The fact that she not only survived but is now able to help others in the same situation has been an essential part of her recovery. Between them, Maria and Marcella have helped dozens of women and girls escape their traffickers. Afterwards, Apramp finds the women somewhere safe to live, offers counselling and legal support, and helps them find work. What Spain is facing, she says, is a huge violation of the fundamental rights of women and girls; anyone labouring under the impression that the majority of women working in prostitution in Spain are doing so by choice is deluding themselves.
There are many reasons why Spain has become a hotspot, but for Mora, the biggest single factor is cultural. Mora has recently seen a radical change in the kind of men buying sex. Before, it was largely older men sneaking away from their families. Now, both the women on the streets and the sex buyers themselves are getting younger. Two decades ago, criminal gangs started to take hold. There was suddenly a lot of violence and coercion — men on the streets watching the women and taking their money.
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Now, she says, most women in prostitution in Spain are foreigners: Apramp works with women of 53 different nationalities. They no longer need men on the street, because they are controlling the women through debt, fear and psychological control. Maria says many are also acting as human signposts, indicating that there are houses filled with other women nearby.
But as soon as you put a name to it, everything changes. You see it for what it really is. The main victims we are seeing trafficked and forced into prostitution are Romanian, West African and South American. You can cross from Romania to Spain with an ID card.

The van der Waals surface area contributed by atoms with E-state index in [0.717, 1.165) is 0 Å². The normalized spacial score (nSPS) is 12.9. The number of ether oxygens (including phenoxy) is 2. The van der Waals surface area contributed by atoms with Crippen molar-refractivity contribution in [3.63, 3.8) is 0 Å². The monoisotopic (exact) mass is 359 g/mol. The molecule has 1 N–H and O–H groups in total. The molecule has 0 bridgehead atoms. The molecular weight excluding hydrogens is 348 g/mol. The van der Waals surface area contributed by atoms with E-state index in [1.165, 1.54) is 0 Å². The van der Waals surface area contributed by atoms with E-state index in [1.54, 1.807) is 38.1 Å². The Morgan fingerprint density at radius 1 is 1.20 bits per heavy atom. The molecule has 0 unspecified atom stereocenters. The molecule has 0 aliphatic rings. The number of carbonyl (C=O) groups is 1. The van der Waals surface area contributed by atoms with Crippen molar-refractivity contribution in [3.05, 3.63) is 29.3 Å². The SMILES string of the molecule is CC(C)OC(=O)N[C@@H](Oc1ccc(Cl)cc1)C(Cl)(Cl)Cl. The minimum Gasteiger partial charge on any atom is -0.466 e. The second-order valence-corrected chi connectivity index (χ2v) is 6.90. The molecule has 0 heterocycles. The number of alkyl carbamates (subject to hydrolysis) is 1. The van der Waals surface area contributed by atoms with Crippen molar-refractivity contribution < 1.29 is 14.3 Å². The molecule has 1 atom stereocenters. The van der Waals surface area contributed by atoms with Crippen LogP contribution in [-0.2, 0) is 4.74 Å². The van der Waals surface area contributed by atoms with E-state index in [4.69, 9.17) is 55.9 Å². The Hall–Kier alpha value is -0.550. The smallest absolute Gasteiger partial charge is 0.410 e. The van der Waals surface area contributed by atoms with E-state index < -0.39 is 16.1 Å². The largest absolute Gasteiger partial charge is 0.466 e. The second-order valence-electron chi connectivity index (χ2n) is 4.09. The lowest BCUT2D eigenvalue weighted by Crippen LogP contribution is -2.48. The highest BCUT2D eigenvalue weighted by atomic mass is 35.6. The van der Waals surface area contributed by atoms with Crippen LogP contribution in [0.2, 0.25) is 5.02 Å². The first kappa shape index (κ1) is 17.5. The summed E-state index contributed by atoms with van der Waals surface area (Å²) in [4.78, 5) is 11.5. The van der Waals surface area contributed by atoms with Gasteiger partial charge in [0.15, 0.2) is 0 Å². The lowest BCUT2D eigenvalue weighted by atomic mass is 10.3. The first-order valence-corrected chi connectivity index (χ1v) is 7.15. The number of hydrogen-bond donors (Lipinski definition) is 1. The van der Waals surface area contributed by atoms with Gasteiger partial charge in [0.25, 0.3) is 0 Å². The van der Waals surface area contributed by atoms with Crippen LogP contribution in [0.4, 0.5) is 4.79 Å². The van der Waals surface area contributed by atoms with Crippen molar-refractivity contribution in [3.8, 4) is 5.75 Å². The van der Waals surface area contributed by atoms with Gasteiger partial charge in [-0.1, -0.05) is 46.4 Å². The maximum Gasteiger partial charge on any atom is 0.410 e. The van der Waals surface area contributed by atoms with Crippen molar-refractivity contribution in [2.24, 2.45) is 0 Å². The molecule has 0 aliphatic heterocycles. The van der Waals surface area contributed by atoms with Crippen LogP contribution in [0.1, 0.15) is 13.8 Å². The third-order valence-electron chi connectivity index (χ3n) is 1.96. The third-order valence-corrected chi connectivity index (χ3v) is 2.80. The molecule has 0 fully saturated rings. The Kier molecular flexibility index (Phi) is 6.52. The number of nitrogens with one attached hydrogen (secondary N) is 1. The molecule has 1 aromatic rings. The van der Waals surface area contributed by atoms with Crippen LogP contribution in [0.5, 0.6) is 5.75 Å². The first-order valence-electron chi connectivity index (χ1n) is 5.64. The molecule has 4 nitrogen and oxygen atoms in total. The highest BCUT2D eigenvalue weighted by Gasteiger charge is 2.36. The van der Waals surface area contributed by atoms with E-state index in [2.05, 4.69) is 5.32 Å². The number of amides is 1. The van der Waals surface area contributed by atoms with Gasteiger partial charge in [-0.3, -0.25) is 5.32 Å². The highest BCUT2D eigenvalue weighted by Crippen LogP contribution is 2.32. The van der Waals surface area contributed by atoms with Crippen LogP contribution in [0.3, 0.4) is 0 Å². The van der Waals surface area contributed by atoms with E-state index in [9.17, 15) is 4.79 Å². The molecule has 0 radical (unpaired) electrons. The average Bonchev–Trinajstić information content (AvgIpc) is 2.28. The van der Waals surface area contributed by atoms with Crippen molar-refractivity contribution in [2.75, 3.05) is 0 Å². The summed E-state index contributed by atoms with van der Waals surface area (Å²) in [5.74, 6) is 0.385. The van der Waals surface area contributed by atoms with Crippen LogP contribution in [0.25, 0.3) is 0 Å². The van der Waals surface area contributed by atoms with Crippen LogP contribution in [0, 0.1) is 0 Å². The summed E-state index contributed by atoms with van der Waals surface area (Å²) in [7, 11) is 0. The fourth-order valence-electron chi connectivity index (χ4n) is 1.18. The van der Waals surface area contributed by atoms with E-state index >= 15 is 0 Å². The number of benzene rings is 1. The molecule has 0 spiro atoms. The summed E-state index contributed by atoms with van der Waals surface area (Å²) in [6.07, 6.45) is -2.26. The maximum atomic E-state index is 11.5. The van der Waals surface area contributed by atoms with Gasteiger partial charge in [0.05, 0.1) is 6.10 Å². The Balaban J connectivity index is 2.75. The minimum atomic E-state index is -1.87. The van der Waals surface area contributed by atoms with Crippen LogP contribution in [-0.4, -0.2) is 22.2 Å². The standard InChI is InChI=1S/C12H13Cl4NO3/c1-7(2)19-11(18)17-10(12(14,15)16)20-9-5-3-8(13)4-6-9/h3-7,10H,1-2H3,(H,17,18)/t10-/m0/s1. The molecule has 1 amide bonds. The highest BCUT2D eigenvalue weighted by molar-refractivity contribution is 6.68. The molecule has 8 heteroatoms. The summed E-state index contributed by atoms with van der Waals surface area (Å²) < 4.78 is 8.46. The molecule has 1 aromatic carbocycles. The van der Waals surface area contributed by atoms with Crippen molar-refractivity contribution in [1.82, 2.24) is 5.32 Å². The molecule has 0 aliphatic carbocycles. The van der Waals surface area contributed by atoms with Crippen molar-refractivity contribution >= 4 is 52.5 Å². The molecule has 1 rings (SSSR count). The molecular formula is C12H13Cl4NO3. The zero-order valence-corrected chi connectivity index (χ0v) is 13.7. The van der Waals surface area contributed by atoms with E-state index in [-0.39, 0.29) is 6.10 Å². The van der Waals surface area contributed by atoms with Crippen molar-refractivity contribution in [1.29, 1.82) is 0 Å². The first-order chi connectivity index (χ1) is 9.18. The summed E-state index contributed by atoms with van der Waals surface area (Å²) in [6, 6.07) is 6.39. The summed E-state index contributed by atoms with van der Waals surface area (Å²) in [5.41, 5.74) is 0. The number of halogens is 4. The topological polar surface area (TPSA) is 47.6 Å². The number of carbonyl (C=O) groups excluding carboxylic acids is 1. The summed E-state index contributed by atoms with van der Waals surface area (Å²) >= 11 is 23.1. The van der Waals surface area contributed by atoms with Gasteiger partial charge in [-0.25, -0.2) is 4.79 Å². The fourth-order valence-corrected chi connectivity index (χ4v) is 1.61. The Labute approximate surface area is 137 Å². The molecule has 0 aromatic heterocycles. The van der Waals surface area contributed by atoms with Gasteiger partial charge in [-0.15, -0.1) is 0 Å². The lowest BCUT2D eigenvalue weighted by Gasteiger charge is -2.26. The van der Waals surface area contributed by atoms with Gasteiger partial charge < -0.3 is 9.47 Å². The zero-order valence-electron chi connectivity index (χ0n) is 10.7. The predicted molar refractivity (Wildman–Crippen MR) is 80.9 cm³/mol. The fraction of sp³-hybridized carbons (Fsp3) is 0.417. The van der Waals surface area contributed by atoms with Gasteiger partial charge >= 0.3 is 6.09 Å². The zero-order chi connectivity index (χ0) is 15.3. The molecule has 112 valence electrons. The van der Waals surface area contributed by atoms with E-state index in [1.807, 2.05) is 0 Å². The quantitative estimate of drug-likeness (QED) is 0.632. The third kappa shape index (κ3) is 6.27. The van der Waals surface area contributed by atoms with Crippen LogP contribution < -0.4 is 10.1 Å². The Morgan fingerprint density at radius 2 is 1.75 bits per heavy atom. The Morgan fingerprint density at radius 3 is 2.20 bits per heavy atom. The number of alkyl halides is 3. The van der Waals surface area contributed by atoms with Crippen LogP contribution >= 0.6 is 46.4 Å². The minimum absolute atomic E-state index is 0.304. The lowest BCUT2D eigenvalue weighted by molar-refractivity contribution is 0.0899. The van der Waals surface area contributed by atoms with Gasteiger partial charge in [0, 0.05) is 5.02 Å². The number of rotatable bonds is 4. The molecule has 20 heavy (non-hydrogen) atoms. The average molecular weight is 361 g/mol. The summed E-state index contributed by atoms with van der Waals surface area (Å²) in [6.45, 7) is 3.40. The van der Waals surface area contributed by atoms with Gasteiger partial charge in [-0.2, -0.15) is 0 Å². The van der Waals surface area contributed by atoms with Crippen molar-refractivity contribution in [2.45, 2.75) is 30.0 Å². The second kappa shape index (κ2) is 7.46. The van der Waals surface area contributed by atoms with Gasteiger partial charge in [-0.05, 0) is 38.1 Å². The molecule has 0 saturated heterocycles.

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Africa is just 15km from us. We have a historic and a linguistic connection to South America. As in many countries, a prosecution is almost impossible without a victim willing to disclose their situation and testify against their exploiters. Although the police have all undertaken anti-trafficking training, their main job tonight seems to be restricted to checking ID and carting any woman found to be working illegally off to the police station.
At our first location there is a short period of confusion as our two unmarked cars drive up and down the street trying to find a parking space. By the time we enter, the music is already off and the club deserted — other than four women sitting silently on bar stools clutching their ID cards and a manager conspicuously cleaning glasses behind the bar.
None of them is Spanish. The women all appear to be here on student visas, and shake their heads when the police chief asks them if they need help. There is no evidence that these women are victims of trafficking, but it seems ludicrous to expect anyone to disclose anything in this environment.
In one, three very young Chinese women sit silent and apparently terrified in their underwear on a cracked fake leather banquette, while police check the damp and dirty premises. The women keep their eyes fixed on the thickset Chinese man behind the bar as he chats easily to the police and shows them his licence. As we leave, the heavy metal door slams shut with a thud, leaving the women inside. One of the officers runs a hand over his face and exhales. My God.
Yet Nieto believes there is hope and says the new strategy of creating formal alliances between police, prosecutors and frontline services is putting more pressure on criminal gangs. She is upbeat, funny and warm, but steely in her determination. They are complex crimes that are difficult to dismantle.